Asha Jadeja Motwani’s stated aim is to disrupt the status quo with technology-driven innovations. Based in Silicon Valley, Motwani made a name for herself as a venture capitalist. Over the past two decades, she has bet on more than 100 companies including Google, PayPal and Cisco, both through early-stage VC firm Dot Edu Ventures and as an angel investor. Apart from technology, she also invests in for-profit social impact startups .
Motwani was in India this week for a three-day event called MakerFest, a global initiative for innovation and entrepreneurship at the grassroots level. But while Motwani has backed startups in neighbouring Pakistan, she is yet to open her account in India. In an interaction with TechCircle, Motwani spoke about her growing fascination with the Indian startup ecosystem and how she plans to get more involved with local ventures.
What is your view on the overall sentiment of early-stage startup funding in India?
It’s very positive. Look at how many angel investors there are in India. Rajan Anandan (Google India’s managing director) is investing in 30-40 startups a year. This is happening because of optimism and I think it is fantastic.
Do you think valuations are frothy in the Indian startup ecosystem, especially with respect to technology businesses?
I don’t know if valuations are frothy, but it’s fine even if that is the case because right now there is lot of foreign money looking to park in India. We had a bubble in Silicon Valley in 1999-2000 because there was too much money looking to be parked. Silicon Valley’s bubble is done and gone. I think we’ll have the same situation here in India. But so what? At least it is training our entrepreneurs to fail and come up again.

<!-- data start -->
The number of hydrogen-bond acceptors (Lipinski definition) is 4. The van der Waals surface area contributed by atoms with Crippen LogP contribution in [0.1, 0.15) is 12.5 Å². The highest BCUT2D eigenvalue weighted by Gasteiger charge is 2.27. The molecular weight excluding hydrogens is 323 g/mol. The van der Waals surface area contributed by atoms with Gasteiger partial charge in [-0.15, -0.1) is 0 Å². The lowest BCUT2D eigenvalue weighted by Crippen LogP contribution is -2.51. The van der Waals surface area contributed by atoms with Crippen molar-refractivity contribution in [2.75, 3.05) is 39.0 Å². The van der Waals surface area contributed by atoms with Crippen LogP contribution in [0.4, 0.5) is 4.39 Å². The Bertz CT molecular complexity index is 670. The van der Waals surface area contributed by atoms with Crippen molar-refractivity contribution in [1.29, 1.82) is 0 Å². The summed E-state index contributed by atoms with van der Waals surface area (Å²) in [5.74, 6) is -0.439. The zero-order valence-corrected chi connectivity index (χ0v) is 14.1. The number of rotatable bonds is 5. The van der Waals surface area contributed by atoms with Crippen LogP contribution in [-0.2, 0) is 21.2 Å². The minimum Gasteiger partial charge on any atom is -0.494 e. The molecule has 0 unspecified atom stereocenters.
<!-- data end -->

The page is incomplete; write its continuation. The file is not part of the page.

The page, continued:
How are you targeting Indian startups? Are you planning to invest in them?
Of course. As I do not live in India, I am currently piggy-backing on people who know the Indian ecosystem well like Deep Kalra (MakeMyTrip group CEO) and others. If they are investing somewhere, I would love to be a part of it.
Are there any particular sectors that you are exploring?
IT, artificial intelligence, Big Data and perhaps even some amount of robotics as it enables simpler healthcare.
What do you look for in your portfolio companies and how often do you interact with them?
I am personally a little bit delinquent in meeting my companies as I am not here physically. So I will invest in Indian companies along with local friends so that they can look after the company.
Are you planning to start a fund in India?
I am thinking about it. I will put in $5 million if the government promises to chip in with the same amount or probably double. Sooner or later the government will need to have real entrepreneurs investing in the startup ecosystem. You cannot have a ‘babu’ (bureaucrat) sitting there and investing.
This interview is part of our InvestorSpeak series in which leading angel, seed or venture investors share their insights on the startup ecosystem in India.